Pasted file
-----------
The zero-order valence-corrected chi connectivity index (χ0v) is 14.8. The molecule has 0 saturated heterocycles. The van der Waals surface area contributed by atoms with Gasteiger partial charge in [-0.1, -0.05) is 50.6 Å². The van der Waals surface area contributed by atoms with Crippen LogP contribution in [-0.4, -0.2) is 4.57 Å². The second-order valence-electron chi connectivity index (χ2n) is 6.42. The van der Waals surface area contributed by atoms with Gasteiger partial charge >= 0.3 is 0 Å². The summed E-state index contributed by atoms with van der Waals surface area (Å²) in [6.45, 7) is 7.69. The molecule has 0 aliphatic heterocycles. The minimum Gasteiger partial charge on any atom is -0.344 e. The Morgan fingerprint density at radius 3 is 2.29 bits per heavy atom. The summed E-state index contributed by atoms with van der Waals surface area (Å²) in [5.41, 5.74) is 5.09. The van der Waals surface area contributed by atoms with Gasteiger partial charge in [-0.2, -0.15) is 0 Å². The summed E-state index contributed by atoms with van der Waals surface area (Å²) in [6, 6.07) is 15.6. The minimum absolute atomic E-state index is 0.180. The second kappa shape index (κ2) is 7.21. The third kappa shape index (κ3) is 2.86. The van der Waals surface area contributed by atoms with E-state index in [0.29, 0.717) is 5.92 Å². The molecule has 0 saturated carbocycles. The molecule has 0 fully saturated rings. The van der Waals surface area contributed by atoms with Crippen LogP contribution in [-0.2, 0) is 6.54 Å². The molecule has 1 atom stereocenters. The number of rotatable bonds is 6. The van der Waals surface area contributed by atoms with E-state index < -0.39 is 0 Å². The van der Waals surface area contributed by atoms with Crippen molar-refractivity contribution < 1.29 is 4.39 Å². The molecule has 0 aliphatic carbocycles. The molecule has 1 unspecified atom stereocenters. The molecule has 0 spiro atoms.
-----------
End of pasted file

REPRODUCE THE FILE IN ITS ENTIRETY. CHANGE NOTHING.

The zero-order valence-corrected chi connectivity index (χ0v) is 14.8. The molecule has 0 saturated heterocycles. The van der Waals surface area contributed by atoms with Gasteiger partial charge in [-0.1, -0.05) is 50.6 Å². The van der Waals surface area contributed by atoms with Crippen LogP contribution in [-0.4, -0.2) is 4.57 Å². The second-order valence-electron chi connectivity index (χ2n) is 6.42. The van der Waals surface area contributed by atoms with Gasteiger partial charge >= 0.3 is 0 Å². The summed E-state index contributed by atoms with van der Waals surface area (Å²) in [6.45, 7) is 7.69. The molecule has 0 aliphatic heterocycles. The minimum Gasteiger partial charge on any atom is -0.344 e. The Morgan fingerprint density at radius 3 is 2.29 bits per heavy atom. The summed E-state index contributed by atoms with van der Waals surface area (Å²) in [5.41, 5.74) is 5.09. The van der Waals surface area contributed by atoms with Gasteiger partial charge in [-0.2, -0.15) is 0 Å². The summed E-state index contributed by atoms with van der Waals surface area (Å²) in [6, 6.07) is 15.6. The minimum absolute atomic E-state index is 0.180. The second kappa shape index (κ2) is 7.21. The third kappa shape index (κ3) is 2.86. The van der Waals surface area contributed by atoms with E-state index in [0.29, 0.717) is 5.92 Å². The molecule has 0 saturated carbocycles. The molecule has 0 fully saturated rings. The van der Waals surface area contributed by atoms with Crippen LogP contribution in [-0.2, 0) is 6.54 Å². The molecule has 1 atom stereocenters. The number of rotatable bonds is 6. The van der Waals surface area contributed by atoms with E-state index < -0.39 is 0 Å². The van der Waals surface area contributed by atoms with Crippen molar-refractivity contribution < 1.29 is 4.39 Å². The molecule has 0 aliphatic carbocycles. The molecule has 1 unspecified atom stereocenters. The molecule has 0 spiro atoms.